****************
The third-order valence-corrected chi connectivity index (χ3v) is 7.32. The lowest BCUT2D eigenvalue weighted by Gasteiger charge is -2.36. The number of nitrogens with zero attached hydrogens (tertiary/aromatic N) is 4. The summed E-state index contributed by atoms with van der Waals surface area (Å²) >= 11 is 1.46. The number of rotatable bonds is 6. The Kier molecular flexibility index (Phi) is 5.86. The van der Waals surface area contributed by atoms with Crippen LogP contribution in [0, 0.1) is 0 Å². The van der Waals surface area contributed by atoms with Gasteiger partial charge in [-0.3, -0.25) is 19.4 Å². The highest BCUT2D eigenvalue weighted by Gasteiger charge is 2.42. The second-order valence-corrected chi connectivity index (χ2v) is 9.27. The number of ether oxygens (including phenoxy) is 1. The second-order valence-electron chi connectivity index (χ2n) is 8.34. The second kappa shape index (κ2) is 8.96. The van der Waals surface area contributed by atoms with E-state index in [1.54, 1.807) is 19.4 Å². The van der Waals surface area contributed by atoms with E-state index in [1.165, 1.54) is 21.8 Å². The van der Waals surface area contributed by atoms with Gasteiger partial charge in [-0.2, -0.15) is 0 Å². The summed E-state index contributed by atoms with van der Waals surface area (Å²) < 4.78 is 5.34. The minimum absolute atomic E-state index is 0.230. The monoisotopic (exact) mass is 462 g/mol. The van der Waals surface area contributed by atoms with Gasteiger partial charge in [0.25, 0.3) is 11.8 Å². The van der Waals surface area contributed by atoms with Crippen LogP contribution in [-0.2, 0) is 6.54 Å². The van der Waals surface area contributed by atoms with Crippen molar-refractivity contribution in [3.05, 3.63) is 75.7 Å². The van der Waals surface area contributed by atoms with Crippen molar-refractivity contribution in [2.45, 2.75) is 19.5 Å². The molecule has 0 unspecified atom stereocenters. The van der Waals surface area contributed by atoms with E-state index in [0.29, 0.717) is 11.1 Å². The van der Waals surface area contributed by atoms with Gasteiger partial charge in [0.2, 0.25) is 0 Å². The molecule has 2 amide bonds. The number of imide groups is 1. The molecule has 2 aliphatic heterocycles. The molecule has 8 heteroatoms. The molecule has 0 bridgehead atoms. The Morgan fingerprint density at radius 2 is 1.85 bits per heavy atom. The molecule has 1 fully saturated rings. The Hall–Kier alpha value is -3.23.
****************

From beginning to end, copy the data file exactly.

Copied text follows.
The third-order valence-corrected chi connectivity index (χ3v) is 7.32. The lowest BCUT2D eigenvalue weighted by Gasteiger charge is -2.36. The number of nitrogens with zero attached hydrogens (tertiary/aromatic N) is 4. The summed E-state index contributed by atoms with van der Waals surface area (Å²) >= 11 is 1.46. The number of rotatable bonds is 6. The Kier molecular flexibility index (Phi) is 5.86. The van der Waals surface area contributed by atoms with Crippen LogP contribution in [0, 0.1) is 0 Å². The van der Waals surface area contributed by atoms with Gasteiger partial charge in [-0.3, -0.25) is 19.4 Å². The highest BCUT2D eigenvalue weighted by Gasteiger charge is 2.42. The second-order valence-corrected chi connectivity index (χ2v) is 9.27. The number of ether oxygens (including phenoxy) is 1. The second-order valence-electron chi connectivity index (χ2n) is 8.34. The second kappa shape index (κ2) is 8.96. The van der Waals surface area contributed by atoms with E-state index in [1.54, 1.807) is 19.4 Å². The van der Waals surface area contributed by atoms with E-state index in [1.165, 1.54) is 21.8 Å². The van der Waals surface area contributed by atoms with Gasteiger partial charge in [-0.2, -0.15) is 0 Å². The summed E-state index contributed by atoms with van der Waals surface area (Å²) < 4.78 is 5.34. The minimum absolute atomic E-state index is 0.230. The monoisotopic (exact) mass is 462 g/mol. The van der Waals surface area contributed by atoms with Gasteiger partial charge in [0.25, 0.3) is 11.8 Å². The van der Waals surface area contributed by atoms with Crippen LogP contribution in [-0.2, 0) is 6.54 Å². The van der Waals surface area contributed by atoms with Crippen molar-refractivity contribution in [3.05, 3.63) is 75.7 Å². The van der Waals surface area contributed by atoms with Crippen molar-refractivity contribution in [2.45, 2.75) is 19.5 Å². The molecule has 0 unspecified atom stereocenters. The van der Waals surface area contributed by atoms with E-state index in [0.29, 0.717) is 11.1 Å². The van der Waals surface area contributed by atoms with Gasteiger partial charge in [0.2, 0.25) is 0 Å². The molecule has 2 amide bonds. The number of imide groups is 1. The molecule has 2 aliphatic heterocycles. The molecule has 8 heteroatoms. The molecule has 0 bridgehead atoms. The Morgan fingerprint density at radius 2 is 1.85 bits per heavy atom. The molecule has 1 fully saturated rings. The Hall–Kier alpha value is -3.23.